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IEU-Ohio
Samuel C. Randazzo, Counsel
21 East State Street, 17th Floor
Columbus, Ohio, 43215
phone 614.469.8000
fax 614.469.4653
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Electricity Restructuring: Ohio & California (5/2001)

Understanding how Ohio's energy environment differs from California's is important to customers looking for opportunities in competitive electrical markets.

Note: When an industry moves from a regulated environment to a competitive one, the structure and functions within that industry must be re-designed to facilitate a smooth transition. While electric industry restructuring approaches are varied, Ohio and California are two states whose legislation includes similar elements with very different designs and, so, very different results. The design of Ohio's restructuring legislation avoids many of California's problems. The chart that follows, while not a point-by-point comparison, looks at five restructuring elements and the differences between the two states' restructuring approaches.

OHIO CALIFORNIA
Element:
Power Supply


[i.e. electricity, capacity, generation]
  • Ohio currently has 4,050 MW of proposed new capacity awaiting Ohio Power Siting Board approval;
  • Since 1999, the Ohio Power Siting Board has approved 3,775 MW of new generation capacity;
  • Of this, according to the PUCO, more than1300 MW will be available for the summer of 2001;
  • Financial tools are available to utilities, suppliers and customers to hedge against spot market prices and build balanced power portfolios. This avoids over-reliance on any particular source;
  • The North American Electricity Reliability Council's ("NERC") November report forecasts adequate capacity (within our region) for the near term due to merchant (non-utility, for-profit) plant proposals.
  • Very limited new capacity construction; price caps create disincentives for construction as do frequent changes to price caps;
  • Increased demand not matched by new supply; in addition, regional increases in demand limit imports;
  • Site permitting process is long and costly, and causes delay in plant siting;
  • Inflexible Environmental Protection Agency ("EPA") siting requirements and emissions restrictions contribute to supply emergencies; in other words, available generators cannot operate and so contribute to the shortages;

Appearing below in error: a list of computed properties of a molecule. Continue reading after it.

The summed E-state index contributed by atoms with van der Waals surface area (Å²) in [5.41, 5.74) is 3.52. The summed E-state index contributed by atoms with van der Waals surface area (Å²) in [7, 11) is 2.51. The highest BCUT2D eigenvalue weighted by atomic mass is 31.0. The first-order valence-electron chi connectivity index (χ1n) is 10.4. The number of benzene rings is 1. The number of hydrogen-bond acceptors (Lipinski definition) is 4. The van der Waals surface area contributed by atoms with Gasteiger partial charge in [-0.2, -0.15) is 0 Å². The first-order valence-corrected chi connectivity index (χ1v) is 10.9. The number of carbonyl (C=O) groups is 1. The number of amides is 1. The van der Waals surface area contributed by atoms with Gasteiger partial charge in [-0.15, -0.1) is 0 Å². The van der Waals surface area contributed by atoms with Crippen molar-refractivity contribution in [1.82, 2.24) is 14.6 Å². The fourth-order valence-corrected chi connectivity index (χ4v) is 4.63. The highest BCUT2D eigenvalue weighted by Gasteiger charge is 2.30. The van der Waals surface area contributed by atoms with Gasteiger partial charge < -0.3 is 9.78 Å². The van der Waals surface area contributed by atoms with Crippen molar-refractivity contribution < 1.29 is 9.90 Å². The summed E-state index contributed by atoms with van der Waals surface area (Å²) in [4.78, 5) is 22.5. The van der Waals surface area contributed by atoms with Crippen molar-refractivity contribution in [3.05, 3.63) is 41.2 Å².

• Available power supply to utilities is limited to "spot" market purchases which have the highest prices in times of rising demand;
  • Financial tools, such as a portfolio approach including long-term power contracts, are restricted by the state legislation.
Element:
Transmission

[i.e. facilities that move electricity from a generation site to a local delivery system]
  • With Ohio as part of a Midwest (or regional) transmission area, our supply is available from all directions;
  • Ohio's transmission system has experienced summer constraints; necessary construction and upgrading can best be defined by a single regional transmission operator;
  • The national electric reliability organization (NERC), in formal comments to a U.S. Department of Energy Inquiry, plainly states that the U.S. transmission system is "increasingly at risk. The question is not whether, but when, the next major failure to the grid will occur.";
  • A recent Federal Energy Regulatory Commission ("FERC") Staff Report states that transmission expansions are not being planned by individual utility transmission owners; this status threatens transmission reliability;
  • A single, regional transmission operator ("RTO") for the Midwest area is imperative in order to determine needed maintenance and construction of regional transmission;
  • Ohio has competing RTOs (FERC-approved Midwest ISO and the proposed Alliance RTO) that must be merged to ensure efficient and cost-effective regional transmission.
  • Supply available only from north and east, but most transmission runs north-south, limiting eastern power imports;
  • Facilities lack maintenance and upgrading, so lack of capacity further constrains power supply; serious bottlenecks in southern CA;
  • According to the leading industry research group, The Electric Power Research Institute ("EPRI"), the U.S. demand for electricity has strongly out-paced the updating and addition of transmission facilities to carry that electricity. Over the next decade, in fact, demand is expected to increase five times faster than transmission lines are upgraded or built, but California, says EPRI, is projected to add fewer lines than other Western states;
  • New construction is hindered by environmental and siting constraints, and public opposition (NIMBY); limited financial incentive to build or upgrade facilities;